Gains. Access to universal "data base" of information on all possible topics, from all possible sources. Possibility of distance learning. Possibility of personalized tutoring. Possibility of intellectual (and other) exchanges worldwide (including with those experts or authorities one deems to be the most important ones in one's field of interest). Decentralization and non-standardization. Need to exercize one's judgment in selecting information and programming one's auto-didactic learning. Possibility of relatively easy dissemination of one's ideas. Costs. Exposure to any kind of information, without criteria for its organization and evaluation. Extremely enhanced problem of selection. Enormous waste of time due to lack of content-based and judicious search engines. Learning dissolves as a specific activity, becoming intermingled indiscriminately with play, chat, news, gossip, sex, etc. Lack of clear problem-solving and thinking paradigms. Loosening of standards of (self-)criticism.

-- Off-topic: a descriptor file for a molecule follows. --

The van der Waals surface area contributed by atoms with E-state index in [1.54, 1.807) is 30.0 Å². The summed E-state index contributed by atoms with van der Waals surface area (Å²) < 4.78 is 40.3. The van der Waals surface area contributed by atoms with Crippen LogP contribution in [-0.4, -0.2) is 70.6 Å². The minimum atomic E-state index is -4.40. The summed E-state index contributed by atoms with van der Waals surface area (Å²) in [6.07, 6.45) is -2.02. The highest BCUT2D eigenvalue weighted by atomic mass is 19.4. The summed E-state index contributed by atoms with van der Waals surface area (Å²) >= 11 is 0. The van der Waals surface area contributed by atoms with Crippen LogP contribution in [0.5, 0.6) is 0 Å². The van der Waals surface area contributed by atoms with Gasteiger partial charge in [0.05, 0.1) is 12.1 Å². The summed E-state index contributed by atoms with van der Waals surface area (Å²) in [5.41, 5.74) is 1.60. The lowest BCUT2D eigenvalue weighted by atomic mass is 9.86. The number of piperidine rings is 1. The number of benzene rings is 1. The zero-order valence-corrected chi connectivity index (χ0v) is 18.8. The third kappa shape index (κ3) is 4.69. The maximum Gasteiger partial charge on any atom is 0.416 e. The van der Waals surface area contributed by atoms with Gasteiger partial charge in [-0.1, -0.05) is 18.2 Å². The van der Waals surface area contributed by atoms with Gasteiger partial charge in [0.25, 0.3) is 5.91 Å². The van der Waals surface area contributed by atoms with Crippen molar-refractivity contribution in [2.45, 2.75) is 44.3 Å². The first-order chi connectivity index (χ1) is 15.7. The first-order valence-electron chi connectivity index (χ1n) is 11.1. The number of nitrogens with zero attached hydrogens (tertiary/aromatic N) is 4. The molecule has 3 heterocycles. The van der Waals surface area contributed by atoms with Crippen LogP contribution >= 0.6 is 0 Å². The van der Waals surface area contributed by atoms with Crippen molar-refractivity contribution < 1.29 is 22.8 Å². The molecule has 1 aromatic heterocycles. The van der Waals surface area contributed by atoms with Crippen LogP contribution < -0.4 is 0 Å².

By trying to draw this very schematic historical cost-benefit sheet - which you are invited to complete and criticize - my intention has not been to be skeptical about the contribution(s) of technological innovations to the enhancement of learning. On the whole, it seems that we have made quite a lot of progress, since the invention of writing, in deepening and broadening learning (in both senses), as well as making it available to proportionally more people everywhere. But this has happened only in the long run, and in the wake of many ups and downs, where peoples' expectations were, more often than not, frustrated. The question is what will happen with the last two stages in my outline. We are full of expectations and phantasies, of course. But so far these stages have been driven more by market-forces than by any vision and sober evaluation of what they realistically can and should yield. It is to such tasks that we should devote our attention, I think.